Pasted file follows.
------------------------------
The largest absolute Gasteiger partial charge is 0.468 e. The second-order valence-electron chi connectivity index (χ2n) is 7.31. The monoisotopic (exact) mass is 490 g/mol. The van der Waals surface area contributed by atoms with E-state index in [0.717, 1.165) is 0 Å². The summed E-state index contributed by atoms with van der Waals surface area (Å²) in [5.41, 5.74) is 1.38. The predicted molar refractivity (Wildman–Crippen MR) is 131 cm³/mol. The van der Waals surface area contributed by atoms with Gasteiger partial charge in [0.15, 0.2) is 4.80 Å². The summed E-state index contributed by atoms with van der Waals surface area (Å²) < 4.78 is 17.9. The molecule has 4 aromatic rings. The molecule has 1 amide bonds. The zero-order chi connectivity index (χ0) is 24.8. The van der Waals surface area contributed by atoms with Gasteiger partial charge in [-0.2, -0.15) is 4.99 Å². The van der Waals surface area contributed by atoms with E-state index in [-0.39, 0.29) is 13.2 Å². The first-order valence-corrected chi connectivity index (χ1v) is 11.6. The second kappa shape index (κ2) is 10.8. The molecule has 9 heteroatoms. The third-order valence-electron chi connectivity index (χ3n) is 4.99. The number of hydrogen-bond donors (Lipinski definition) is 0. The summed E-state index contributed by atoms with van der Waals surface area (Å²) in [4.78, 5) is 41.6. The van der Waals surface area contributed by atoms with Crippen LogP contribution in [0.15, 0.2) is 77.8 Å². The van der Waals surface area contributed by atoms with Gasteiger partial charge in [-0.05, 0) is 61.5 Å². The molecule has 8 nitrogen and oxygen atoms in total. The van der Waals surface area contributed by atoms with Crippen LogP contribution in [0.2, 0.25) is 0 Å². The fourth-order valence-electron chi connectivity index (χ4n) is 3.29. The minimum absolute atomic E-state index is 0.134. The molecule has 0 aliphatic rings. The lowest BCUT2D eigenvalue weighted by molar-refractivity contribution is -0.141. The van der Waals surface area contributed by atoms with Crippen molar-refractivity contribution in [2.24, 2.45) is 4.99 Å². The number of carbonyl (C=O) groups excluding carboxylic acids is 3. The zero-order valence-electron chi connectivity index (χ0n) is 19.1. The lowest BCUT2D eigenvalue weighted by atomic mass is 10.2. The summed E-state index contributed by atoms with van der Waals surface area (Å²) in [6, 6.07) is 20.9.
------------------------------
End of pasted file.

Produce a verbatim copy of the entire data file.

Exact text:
The largest absolute Gasteiger partial charge is 0.468 e. The second-order valence-electron chi connectivity index (χ2n) is 7.31. The monoisotopic (exact) mass is 490 g/mol. The van der Waals surface area contributed by atoms with E-state index in [0.717, 1.165) is 0 Å². The summed E-state index contributed by atoms with van der Waals surface area (Å²) in [5.41, 5.74) is 1.38. The predicted molar refractivity (Wildman–Crippen MR) is 131 cm³/mol. The van der Waals surface area contributed by atoms with Gasteiger partial charge in [0.15, 0.2) is 4.80 Å². The summed E-state index contributed by atoms with van der Waals surface area (Å²) < 4.78 is 17.9. The molecule has 4 aromatic rings. The molecule has 1 amide bonds. The zero-order chi connectivity index (χ0) is 24.8. The van der Waals surface area contributed by atoms with Gasteiger partial charge in [-0.2, -0.15) is 4.99 Å². The van der Waals surface area contributed by atoms with E-state index in [-0.39, 0.29) is 13.2 Å². The first-order valence-corrected chi connectivity index (χ1v) is 11.6. The second kappa shape index (κ2) is 10.8. The molecule has 9 heteroatoms. The third-order valence-electron chi connectivity index (χ3n) is 4.99. The number of hydrogen-bond donors (Lipinski definition) is 0. The summed E-state index contributed by atoms with van der Waals surface area (Å²) in [4.78, 5) is 41.6. The van der Waals surface area contributed by atoms with Crippen LogP contribution in [0.15, 0.2) is 77.8 Å². The van der Waals surface area contributed by atoms with Gasteiger partial charge in [-0.05, 0) is 61.5 Å². The molecule has 8 nitrogen and oxygen atoms in total. The van der Waals surface area contributed by atoms with Crippen LogP contribution in [0.2, 0.25) is 0 Å². The fourth-order valence-electron chi connectivity index (χ4n) is 3.29. The minimum absolute atomic E-state index is 0.134. The molecule has 0 aliphatic rings. The lowest BCUT2D eigenvalue weighted by molar-refractivity contribution is -0.141. The van der Waals surface area contributed by atoms with Crippen molar-refractivity contribution in [2.24, 2.45) is 4.99 Å². The number of carbonyl (C=O) groups excluding carboxylic acids is 3. The zero-order valence-electron chi connectivity index (χ0n) is 19.1. The lowest BCUT2D eigenvalue weighted by atomic mass is 10.2. The summed E-state index contributed by atoms with van der Waals surface area (Å²) in [6, 6.07) is 20.9.